Darmody Beats Gkolomeev in 100 Free As Auburn Tops Alabama

In a renewed SEC rivalry matchup, Auburn topped Alabama as Kyle Darmody beat out defending NCAA 100 free champ Kristian Gkolomeev.

The Auburn women picked up a dominating 192-108 road win with a run of 9 straight events, while the men had a tougher test, winning 158-142.

Full results (Medley relay splits are incorrect, but the overall times are accurate)

Men’s Meet

In a clash of sprint powerhouses, the Auburn men triumphed despite losing both 200-yard relays.

Leading that charge was junior Joe Patching, who won three individual events over longer distances to help a well-rounded Auburn attack top Alabama’s sprint-based roster.

Patching won the 200 free (1:37.06), 200 back (1:43.66) and 400 IM (3:50.26), all in highly-ranking NCAA times. Patching’s 200 back and 400 IM sit #1 in the nation this season, and his 200 is second overall.

One of the night’s biggest wins came in the 100 free, where Auburn’s Kyle Darmody topped the reigning NCAA champ Kristian Gkolomeev for a huge momentum swing. Darmody went 44.56, with Gkolomeev putting up a 44.81. Sophomores Jacob Molacek and Peter Holoda very nearly beat Gkolomeev, too, going 44.83 and 44.84, respectively.

Gkolomeev would win the 50 free in 19.87, and split an outstanding 19.06 to help the 200 free relay win in 1:19.54. Gkolomeev ran down Molacek for that win as Auburn went 1:19.62.

The rest of the meet was peppered with great races. Auburn’s Michael Duderstadt and Alabama’s Anton McKee traded blows in the breaststrokes, with Duderstadt winning the 100 (53.51) and McKee the 200 (1:57.52).

Women’s Meet

Things started out very even for the women, with Auburn and Alabama trading blows back and forth through the first five events.

But Auburn ripped off a run of 9 straight events starting with Bailey Nero‘s 1:58.49 win in the 200 fly.

Included in that run was a 1-2-3 of the 50 free led by Allyx Purcell at 22.59. Purcell also went 49.97 to take the 100 free for the Tigers.

Also winning twice for Auburn was Jillian Vitarius, who topped the 100 back (54.76) and 200 back (1:58.07).

Alabama got in a hole early points-wise after that big Auburn run, but a late highlight came from sophomore Mia Nonnenberg. An NCAA qualifier as a freshman, Nonnenberg started off her sophomore year in a big way with a 4:11.87 win in the 400 IM – that time now leads the NCAA by almost 7 seconds.

Alabama also got a 100 breast win from Bridget Blood at 1:01.33, touching out Auburn’s Annie Lazor by half a second. Lazor came back to win the 200 breast in an outstanding 2:13.21. Blood was second in 2:14.05 and those two rank 1-2 in the nation there.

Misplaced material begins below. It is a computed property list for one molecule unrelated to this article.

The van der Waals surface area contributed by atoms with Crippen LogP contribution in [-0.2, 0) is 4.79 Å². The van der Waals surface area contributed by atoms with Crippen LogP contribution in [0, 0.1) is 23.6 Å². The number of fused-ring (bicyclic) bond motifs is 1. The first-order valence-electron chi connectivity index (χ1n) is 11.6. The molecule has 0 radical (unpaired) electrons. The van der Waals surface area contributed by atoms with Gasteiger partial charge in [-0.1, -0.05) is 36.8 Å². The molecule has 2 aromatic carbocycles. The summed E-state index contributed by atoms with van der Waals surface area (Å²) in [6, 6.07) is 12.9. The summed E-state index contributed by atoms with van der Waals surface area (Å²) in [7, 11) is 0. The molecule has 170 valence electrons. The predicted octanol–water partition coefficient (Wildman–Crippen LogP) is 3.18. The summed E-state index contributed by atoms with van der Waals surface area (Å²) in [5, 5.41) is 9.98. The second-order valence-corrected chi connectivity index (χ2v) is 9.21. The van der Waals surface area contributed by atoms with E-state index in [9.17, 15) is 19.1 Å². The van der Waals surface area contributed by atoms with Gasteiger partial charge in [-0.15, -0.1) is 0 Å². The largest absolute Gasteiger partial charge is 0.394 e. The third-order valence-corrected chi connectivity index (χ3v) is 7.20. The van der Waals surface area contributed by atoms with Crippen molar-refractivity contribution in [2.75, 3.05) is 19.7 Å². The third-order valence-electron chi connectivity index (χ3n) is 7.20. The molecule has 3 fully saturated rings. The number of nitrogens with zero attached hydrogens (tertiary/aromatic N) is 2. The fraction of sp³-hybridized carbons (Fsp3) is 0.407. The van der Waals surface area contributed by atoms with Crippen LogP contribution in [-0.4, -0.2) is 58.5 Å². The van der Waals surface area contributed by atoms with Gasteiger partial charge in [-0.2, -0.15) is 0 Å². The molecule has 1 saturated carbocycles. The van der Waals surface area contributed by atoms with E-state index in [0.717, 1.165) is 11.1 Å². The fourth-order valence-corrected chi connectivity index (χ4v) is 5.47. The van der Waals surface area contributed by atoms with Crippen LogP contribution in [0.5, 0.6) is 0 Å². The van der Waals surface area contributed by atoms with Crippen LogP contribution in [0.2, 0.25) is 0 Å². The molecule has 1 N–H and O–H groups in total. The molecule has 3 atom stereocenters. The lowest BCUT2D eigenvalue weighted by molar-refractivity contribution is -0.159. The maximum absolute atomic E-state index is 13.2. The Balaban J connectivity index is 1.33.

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7 years ago

Does anyone know if Auburn was rested or not?

Reply to  Ndlovo
7 years ago

0% chance

7 years ago


Soki Bili
7 years ago

Appears as though Molacek has skinny ankles

7 years ago

Did Auburn or Alabama suit up for this meet?

7 years ago


Coach MM
7 years ago

What happened with the sprinter from Israel that was suposed to be a freshman this year for Auburn?

Reply to  Coach MM
7 years ago

He probably saw Duderstadt’s illegal pullouts and decided he wanted no part of that

7 years ago

Imagine how fast McKee would be if he did two dolphin kicks on every pullout like Duderstadt does

Reply to  Jorge
7 years ago

He does, “Jorge”

7 years ago

Michael Duderstadt does illegal pullouts.

Reply to  Riccardo
7 years ago

If we are commenting on that then we should also look at Luke Kaliszak goon past 15 meters basically every time he hits the water.

Reply to  Officiate
7 years ago

Never seen him do that. You do know it’s the head and not the hands that has to come up before 15 meters, right?

Reply to  Officiate
7 years ago

I’ve never seen Kaliszak’s head surface past 15m. But if you insist that’s your perogative.
That’s not a blatant and intentional breach of the rules as Michael Duderstadt’s pullouts are.

About Jared Anderson

Jared Anderson

Jared Anderson swam for nearly twenty years. Then, Jared Anderson stopped swimming and started writing about swimming. He's not sick of swimming yet. Swimming might be sick of him, though. Jared was a YMCA and high school swimmer in northern Minnesota, and spent his college years swimming breaststroke and occasionally pretending …

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